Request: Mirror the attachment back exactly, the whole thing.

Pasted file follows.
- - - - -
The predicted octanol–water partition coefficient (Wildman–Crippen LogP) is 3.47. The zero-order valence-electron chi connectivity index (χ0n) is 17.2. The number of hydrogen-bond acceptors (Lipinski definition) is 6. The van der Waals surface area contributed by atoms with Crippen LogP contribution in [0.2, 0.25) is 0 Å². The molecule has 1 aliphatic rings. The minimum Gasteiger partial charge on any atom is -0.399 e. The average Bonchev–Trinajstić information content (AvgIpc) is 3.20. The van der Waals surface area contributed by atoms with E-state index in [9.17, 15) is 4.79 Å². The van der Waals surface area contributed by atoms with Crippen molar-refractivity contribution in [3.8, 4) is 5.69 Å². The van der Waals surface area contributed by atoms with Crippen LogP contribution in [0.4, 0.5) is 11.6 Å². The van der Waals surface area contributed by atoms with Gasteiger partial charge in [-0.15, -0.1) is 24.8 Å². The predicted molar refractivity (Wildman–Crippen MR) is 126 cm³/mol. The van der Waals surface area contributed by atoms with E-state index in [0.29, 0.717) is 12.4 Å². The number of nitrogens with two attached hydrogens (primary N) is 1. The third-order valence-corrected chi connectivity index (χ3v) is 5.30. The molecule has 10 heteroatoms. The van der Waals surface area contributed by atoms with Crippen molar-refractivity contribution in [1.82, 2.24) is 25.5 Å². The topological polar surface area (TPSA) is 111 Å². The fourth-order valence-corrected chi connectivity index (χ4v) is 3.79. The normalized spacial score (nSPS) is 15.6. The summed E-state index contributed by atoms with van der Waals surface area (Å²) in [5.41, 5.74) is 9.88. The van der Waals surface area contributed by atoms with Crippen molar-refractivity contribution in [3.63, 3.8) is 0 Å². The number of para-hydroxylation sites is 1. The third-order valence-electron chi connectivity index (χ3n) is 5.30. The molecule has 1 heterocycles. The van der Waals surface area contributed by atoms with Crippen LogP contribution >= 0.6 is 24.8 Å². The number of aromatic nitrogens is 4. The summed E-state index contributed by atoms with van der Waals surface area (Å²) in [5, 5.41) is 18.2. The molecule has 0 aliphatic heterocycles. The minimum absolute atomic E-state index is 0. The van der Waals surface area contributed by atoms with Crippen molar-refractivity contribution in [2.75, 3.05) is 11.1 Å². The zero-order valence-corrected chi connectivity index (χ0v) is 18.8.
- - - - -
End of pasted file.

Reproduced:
The predicted octanol–water partition coefficient (Wildman–Crippen LogP) is 3.47. The zero-order valence-electron chi connectivity index (χ0n) is 17.2. The number of hydrogen-bond acceptors (Lipinski definition) is 6. The van der Waals surface area contributed by atoms with Crippen LogP contribution in [0.2, 0.25) is 0 Å². The molecule has 1 aliphatic rings. The minimum Gasteiger partial charge on any atom is -0.399 e. The average Bonchev–Trinajstić information content (AvgIpc) is 3.20. The van der Waals surface area contributed by atoms with E-state index in [9.17, 15) is 4.79 Å². The van der Waals surface area contributed by atoms with Crippen molar-refractivity contribution in [3.8, 4) is 5.69 Å². The van der Waals surface area contributed by atoms with Crippen LogP contribution in [0.4, 0.5) is 11.6 Å². The van der Waals surface area contributed by atoms with Gasteiger partial charge in [-0.15, -0.1) is 24.8 Å². The predicted molar refractivity (Wildman–Crippen MR) is 126 cm³/mol. The van der Waals surface area contributed by atoms with E-state index in [0.29, 0.717) is 12.4 Å². The number of nitrogens with two attached hydrogens (primary N) is 1. The third-order valence-corrected chi connectivity index (χ3v) is 5.30. The molecule has 10 heteroatoms. The van der Waals surface area contributed by atoms with Crippen molar-refractivity contribution in [1.82, 2.24) is 25.5 Å². The topological polar surface area (TPSA) is 111 Å². The fourth-order valence-corrected chi connectivity index (χ4v) is 3.79. The normalized spacial score (nSPS) is 15.6. The summed E-state index contributed by atoms with van der Waals surface area (Å²) in [5.41, 5.74) is 9.88. The van der Waals surface area contributed by atoms with Crippen molar-refractivity contribution in [3.63, 3.8) is 0 Å². The number of para-hydroxylation sites is 1. The third-order valence-electron chi connectivity index (χ3n) is 5.30. The molecule has 1 heterocycles. The van der Waals surface area contributed by atoms with Crippen LogP contribution >= 0.6 is 24.8 Å². The number of aromatic nitrogens is 4. The summed E-state index contributed by atoms with van der Waals surface area (Å²) in [5, 5.41) is 18.2. The molecule has 0 aliphatic heterocycles. The minimum absolute atomic E-state index is 0. The van der Waals surface area contributed by atoms with Crippen molar-refractivity contribution in [2.75, 3.05) is 11.1 Å². The zero-order valence-corrected chi connectivity index (χ0v) is 18.8.